Growing Concerns

The World Bank and the International Monetary Fund (IMF) have consistently denounced the federal government’s huge spending on gasoline subsidies, urging the government to end the scheme.

The World Bank, in its Africa’s Pulse report, said that increased fuel subsidies put the Nigerian economy at high risk, as subsidy payments could have a significant impact on public finances and raise sustainability issues. debt.

Although the federal government planned to stop paying the controversial fuel subsidy by June 2022, it eventually backtracked on the plan. In January this year, the Federal Government decided to maintain the fuel subsidy for another 18 months following threats of protest from the Nigerian Labor Congress (NLC) and other interest groups.

The IMF, in its report “Nigeria: Selected Issues Paper”, which was prepared by a team of IMF staff as a background document for its periodic consultation with Nigeria, stated that fear of political resistance, widespread corruption and pressure from interested groups are hindering the removal of the fuel subsidy in Nigeria.

The multilateral lender also said that Nigeria is likely to rely on overdrafts from the Central Bank of Nigeria (CBN) to fund its gasoline subsidy bill, which will further negatively affect the country’s fiscal situation.

Nigeria’s Resident Representative to the IMF, Ari Aisen, recently said that Nigeria’s subsidy bill is likely to reach N6tn by the end of this year at the current monthly subsidy bill of N500 billion naira.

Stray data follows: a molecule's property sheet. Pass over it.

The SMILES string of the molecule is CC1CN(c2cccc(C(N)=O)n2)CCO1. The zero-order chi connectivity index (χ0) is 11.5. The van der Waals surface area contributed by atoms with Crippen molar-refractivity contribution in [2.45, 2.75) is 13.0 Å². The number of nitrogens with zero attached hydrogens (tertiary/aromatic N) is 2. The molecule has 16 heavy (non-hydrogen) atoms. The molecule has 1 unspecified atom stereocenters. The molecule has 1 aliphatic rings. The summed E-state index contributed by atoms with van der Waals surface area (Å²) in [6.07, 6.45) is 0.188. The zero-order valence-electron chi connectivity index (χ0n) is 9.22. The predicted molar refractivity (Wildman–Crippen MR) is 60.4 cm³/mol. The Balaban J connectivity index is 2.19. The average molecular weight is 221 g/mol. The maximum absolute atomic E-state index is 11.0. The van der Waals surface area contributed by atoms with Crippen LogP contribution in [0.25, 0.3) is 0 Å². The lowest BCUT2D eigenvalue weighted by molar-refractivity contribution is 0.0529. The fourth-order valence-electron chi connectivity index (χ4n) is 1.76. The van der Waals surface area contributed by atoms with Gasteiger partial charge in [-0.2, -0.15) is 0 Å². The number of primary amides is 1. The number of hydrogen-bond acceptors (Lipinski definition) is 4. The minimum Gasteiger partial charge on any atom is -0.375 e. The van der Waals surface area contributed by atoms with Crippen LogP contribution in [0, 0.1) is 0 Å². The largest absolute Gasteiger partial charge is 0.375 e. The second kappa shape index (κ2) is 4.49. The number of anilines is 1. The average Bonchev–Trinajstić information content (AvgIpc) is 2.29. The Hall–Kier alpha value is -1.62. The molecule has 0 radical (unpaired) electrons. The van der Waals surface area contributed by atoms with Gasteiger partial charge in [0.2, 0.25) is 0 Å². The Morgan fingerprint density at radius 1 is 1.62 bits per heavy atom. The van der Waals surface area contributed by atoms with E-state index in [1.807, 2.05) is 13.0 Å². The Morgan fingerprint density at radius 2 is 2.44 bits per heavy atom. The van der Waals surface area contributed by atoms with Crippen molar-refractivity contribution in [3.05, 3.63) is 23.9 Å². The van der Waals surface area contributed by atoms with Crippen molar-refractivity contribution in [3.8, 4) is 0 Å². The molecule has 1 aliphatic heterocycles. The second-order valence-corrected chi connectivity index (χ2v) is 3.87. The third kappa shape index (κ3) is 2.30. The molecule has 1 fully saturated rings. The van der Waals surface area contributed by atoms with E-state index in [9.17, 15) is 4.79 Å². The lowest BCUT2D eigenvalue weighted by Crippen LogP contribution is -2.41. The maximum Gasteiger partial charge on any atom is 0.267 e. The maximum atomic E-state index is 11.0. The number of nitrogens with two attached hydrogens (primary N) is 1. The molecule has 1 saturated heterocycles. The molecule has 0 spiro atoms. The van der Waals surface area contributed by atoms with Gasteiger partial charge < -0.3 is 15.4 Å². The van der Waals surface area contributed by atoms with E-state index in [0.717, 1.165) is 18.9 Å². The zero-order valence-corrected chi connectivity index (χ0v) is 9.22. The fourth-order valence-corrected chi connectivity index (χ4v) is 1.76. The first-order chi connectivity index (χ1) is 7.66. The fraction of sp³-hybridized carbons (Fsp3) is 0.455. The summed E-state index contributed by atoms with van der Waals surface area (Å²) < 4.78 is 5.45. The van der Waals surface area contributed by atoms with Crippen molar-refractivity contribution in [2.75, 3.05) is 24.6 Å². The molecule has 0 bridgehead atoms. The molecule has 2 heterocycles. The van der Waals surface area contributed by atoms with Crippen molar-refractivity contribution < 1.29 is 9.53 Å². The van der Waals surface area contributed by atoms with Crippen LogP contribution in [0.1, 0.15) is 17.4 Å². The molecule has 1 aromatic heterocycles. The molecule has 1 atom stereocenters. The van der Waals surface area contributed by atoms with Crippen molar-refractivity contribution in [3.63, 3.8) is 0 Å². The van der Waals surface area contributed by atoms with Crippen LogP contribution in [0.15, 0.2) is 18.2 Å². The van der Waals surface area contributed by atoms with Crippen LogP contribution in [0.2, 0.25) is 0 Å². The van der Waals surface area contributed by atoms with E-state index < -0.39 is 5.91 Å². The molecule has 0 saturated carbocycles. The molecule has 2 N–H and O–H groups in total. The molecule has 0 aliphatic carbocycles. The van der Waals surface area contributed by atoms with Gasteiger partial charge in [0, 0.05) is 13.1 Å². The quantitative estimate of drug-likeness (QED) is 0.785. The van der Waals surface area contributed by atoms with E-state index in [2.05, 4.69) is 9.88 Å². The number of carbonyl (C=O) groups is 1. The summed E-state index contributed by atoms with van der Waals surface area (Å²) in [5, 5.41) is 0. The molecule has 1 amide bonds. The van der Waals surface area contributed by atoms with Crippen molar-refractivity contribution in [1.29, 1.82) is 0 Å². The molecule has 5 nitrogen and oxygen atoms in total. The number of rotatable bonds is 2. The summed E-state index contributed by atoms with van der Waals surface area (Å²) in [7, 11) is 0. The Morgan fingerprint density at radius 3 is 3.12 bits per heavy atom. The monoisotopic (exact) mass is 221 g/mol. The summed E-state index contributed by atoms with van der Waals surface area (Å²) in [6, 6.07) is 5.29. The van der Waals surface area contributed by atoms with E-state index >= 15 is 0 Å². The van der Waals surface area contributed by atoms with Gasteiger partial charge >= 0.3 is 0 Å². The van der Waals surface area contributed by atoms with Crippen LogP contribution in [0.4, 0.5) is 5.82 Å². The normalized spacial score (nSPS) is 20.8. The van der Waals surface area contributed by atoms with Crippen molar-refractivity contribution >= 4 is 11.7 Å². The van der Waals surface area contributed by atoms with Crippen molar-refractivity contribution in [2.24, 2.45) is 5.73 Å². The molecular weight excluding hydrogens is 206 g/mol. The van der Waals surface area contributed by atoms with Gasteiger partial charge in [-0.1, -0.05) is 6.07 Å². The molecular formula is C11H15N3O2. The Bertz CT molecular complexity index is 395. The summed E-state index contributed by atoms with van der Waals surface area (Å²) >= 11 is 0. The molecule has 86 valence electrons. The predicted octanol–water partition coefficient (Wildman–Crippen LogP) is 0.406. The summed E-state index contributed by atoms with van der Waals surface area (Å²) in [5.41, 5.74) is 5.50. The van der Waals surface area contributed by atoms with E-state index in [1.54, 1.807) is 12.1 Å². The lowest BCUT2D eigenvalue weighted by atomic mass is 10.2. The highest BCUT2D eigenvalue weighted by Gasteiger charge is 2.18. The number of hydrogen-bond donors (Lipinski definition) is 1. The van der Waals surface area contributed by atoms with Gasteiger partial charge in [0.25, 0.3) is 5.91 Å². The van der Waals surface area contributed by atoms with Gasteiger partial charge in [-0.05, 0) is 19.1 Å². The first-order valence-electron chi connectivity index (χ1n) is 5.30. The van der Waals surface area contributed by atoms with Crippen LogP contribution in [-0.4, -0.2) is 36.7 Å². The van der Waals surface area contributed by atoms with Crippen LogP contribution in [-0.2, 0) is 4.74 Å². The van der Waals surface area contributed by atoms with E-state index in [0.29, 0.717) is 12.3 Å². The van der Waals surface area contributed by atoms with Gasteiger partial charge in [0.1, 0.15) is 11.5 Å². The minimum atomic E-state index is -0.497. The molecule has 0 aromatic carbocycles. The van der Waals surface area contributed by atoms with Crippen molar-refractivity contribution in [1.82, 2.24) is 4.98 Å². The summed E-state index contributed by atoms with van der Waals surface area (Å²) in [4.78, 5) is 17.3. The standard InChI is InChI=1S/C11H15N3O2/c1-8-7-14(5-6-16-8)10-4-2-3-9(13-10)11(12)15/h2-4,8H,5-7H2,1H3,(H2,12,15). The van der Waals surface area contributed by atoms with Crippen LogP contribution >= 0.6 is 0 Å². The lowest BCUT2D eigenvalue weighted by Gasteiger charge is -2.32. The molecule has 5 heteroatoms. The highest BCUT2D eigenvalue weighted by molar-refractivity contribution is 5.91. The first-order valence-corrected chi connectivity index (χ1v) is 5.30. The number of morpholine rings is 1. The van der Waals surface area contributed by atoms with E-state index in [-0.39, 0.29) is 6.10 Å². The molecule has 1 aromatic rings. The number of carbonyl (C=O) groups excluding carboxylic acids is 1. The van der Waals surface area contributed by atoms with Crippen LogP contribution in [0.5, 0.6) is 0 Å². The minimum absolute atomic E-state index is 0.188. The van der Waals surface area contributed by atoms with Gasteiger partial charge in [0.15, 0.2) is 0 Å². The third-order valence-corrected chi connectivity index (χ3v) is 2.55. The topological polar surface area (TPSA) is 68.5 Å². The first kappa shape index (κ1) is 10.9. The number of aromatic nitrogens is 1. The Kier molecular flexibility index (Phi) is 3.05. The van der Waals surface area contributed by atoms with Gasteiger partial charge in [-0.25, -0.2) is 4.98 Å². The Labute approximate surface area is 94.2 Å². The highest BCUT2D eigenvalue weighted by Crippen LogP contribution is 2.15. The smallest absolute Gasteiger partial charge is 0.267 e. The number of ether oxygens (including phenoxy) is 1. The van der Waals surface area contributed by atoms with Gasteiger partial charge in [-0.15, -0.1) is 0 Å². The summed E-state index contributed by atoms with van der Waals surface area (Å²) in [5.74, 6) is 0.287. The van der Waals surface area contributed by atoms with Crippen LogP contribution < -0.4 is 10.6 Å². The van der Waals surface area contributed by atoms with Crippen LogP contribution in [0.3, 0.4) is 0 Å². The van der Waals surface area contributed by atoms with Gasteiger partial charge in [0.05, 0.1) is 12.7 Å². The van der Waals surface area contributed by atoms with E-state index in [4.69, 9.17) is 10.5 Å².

There are fears that given the continuous rise in the subsidy bill, the country will find it difficult to meet its budgetary needs and that the payment of subsidies will skimp the country on other development needs that the citizens could have benefited from. .

The IMF further revealed that a macro-fiscal stress test it carried out on the country showed that interest payments on debts in the country could be equivalent to Nigeria using 100% of its income. for debt service by 2026 if not closely monitored.

“Rising oil prices have put us in a very precarious position…because we are importing refined products…and that means our cost of subsidy is really going up,” the finance minister of the United States recently reported to Reuters. Budget and National Planning, Ms. Zainab Ahmed, as saying.

The Debt Management Office (DMO) said on Tuesday that Nigeria’s total public debt stock rose to 41.60 billion naira in the first quarter of 2022 from 39.56 billion naira in December 2021, which represents an increase of 2.04 billion naira over a three-month period.

“The total stock of public debt as of March 31, 2022 was N41.60 billion or $100.07 billion. The amount represents the outstanding domestic and external debt of the Federal Government of Nigeria, the thirty-six state governments and the Federal Capital Territory. The comparative figure as of December 31, 2021 was N39.56 billion or $95.78 billion,” reads in part a statement on the DMO website.